Handling young chicks - basic question

Discussion in 'Raising Baby Chicks' started by sonomachx, Feb 28, 2012.

  1. sonomachx

    sonomachx In the Brooder

    May 4, 2011
    We will be getting new chicks in a couple weeks. I want them to grow up to be pet birds that our children can handle. I know that frequent handling at a young age will be important, but I also don't want to run the risk of stressing them. How long on average, can a newly hatched chick be kept out of the brooder and away from the heat lamp, food, etc... at a time? My son is only 4 years old, so I won't even consider letting him near the chicks unsupervised (for the chick's safety), but even so, having distinct set limits with regards to handling times would be ideal.
  2. Kay56

    Kay56 Chirping

    Jan 11, 2012
    That is a question I would like to know also. We won''t be getting our chicks until May [​IMG] but really want to know just how much they can be handled when they do arrive. Also...how long they will need to stay in the brooder?
  3. Tressa27884

    Tressa27884 Songster

    Mar 27, 2011
    Cooper, Texas
    I take all my chicks out [5] and put them on a big blanket in the living room. My daughter who is three, knows she has to remain sitting, and can pet but not pick up. We do this several times a day for about ten minutes. I did this last year too - and most of my hens are really kid friendly.
  4. blueberrychickens

    blueberrychickens Songster

    May 12, 2010
    Hudson, MA
    [​IMG] I had one of my newly hatch chicks out to snuggle last night, she slept on me for 2 hrs w/ no problems. I cupped her in my hands to keep her warm. With young children, I would say that the chick will let you know when it's had enough by struggling & peeping loudly. Good luck with your new babies!
  5. ragerkid2

    ragerkid2 Songster

    Apr 16, 2011
    Johnstown Pa
    I used to hold the chicks for such a long time cupped in my hands on my bed. We would both fall asleep. I don't advise this because if you fall asleep, and roll over, your going to have one UNhappy chick.possibly hurt.
  6. Swimmy

    Swimmy In the Brooder

    Dec 6, 2011
    my daughters are older, 8 and 10, and they take the chicks out several times a day for 30 minutes to 1 hour stretches. Our chicks are 1 week old. We have been handling them in this way, daily, since we got them at 1 day old. As long as your chicks arrive healthy and are thriving, there is no reason why you and your son can't take the chicks out, together, under your supervision, several times a day. After a few days, I would bet they will be jumping up into his lap, on his shoulder, even on his head showing him affection. Ours run out from under the ecoglow when they hear us or see us, and peep/beg to come out, now. We have to make our chicks go to bed! We turn off all the lights and "hide" out of sight so they will go to bed for the night.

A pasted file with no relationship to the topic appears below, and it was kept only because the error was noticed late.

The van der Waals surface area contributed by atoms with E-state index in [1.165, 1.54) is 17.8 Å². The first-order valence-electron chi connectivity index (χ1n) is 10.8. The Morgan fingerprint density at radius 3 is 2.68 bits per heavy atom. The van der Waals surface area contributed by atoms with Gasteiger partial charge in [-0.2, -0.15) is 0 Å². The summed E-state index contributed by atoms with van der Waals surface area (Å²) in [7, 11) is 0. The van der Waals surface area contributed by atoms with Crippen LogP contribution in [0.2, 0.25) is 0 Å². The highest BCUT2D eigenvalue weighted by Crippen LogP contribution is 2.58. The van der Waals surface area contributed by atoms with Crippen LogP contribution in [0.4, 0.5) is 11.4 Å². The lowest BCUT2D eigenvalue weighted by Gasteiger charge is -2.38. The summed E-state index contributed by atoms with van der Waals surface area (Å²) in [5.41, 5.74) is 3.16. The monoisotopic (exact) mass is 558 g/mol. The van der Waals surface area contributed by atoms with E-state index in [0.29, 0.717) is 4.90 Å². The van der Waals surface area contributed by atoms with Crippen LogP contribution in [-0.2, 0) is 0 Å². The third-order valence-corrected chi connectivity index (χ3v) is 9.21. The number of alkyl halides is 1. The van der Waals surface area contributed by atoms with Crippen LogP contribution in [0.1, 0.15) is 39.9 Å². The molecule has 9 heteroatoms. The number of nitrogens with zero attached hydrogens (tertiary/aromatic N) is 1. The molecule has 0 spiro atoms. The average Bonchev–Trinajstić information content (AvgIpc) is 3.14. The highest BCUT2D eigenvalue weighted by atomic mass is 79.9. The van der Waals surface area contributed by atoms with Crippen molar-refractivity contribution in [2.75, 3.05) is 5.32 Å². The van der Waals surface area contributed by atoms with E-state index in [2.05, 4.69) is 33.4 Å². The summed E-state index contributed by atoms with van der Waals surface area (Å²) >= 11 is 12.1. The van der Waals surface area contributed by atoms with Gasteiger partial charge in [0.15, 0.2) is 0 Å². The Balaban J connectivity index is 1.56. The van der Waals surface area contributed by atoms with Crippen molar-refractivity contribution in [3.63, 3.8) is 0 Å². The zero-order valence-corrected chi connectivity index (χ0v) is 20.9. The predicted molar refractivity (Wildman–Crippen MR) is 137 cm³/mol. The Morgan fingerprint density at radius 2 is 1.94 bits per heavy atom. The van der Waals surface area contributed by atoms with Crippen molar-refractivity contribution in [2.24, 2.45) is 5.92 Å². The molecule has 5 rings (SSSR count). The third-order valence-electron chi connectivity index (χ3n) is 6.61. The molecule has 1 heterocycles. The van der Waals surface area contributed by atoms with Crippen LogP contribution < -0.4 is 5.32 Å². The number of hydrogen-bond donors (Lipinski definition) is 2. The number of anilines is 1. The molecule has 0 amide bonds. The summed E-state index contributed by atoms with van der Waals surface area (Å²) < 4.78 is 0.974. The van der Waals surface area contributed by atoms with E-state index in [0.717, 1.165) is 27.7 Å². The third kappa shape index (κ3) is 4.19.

our first night with our day old chicks, my daughters had a chick slumber party - our brooder is in our (carpeted) master bathroom - the girls brought in their pillows and blankets and slept next to the brooder like little mother hens.

  7. Swimmy

    Swimmy In the Brooder

    Dec 6, 2011
    oh! and, not that I would advocate handling chicks in such a manner, but have you ever watched "chicken factory - how it's made"? it is about what happens at the hatchery from incubation to shipped in the mail, or delivered on trucks ... we had to pick our jaws up off the floor after watching. imho, it's amazing to me they even make it to us alive. They are hardier and more resilient than we imagined.

  8. Shane17

    Shane17 Chirping

    Jan 14, 2012
    i have 6 day old chicks and have been taken them out a couple at a time to handle with our 2 small children. Now they just hop on there legs and sit there. Some will peep loudly when they are ready to return home others will just hang out until we put them back. I have noticed our 2 orpington chicks mind the least being held.[​IMG]

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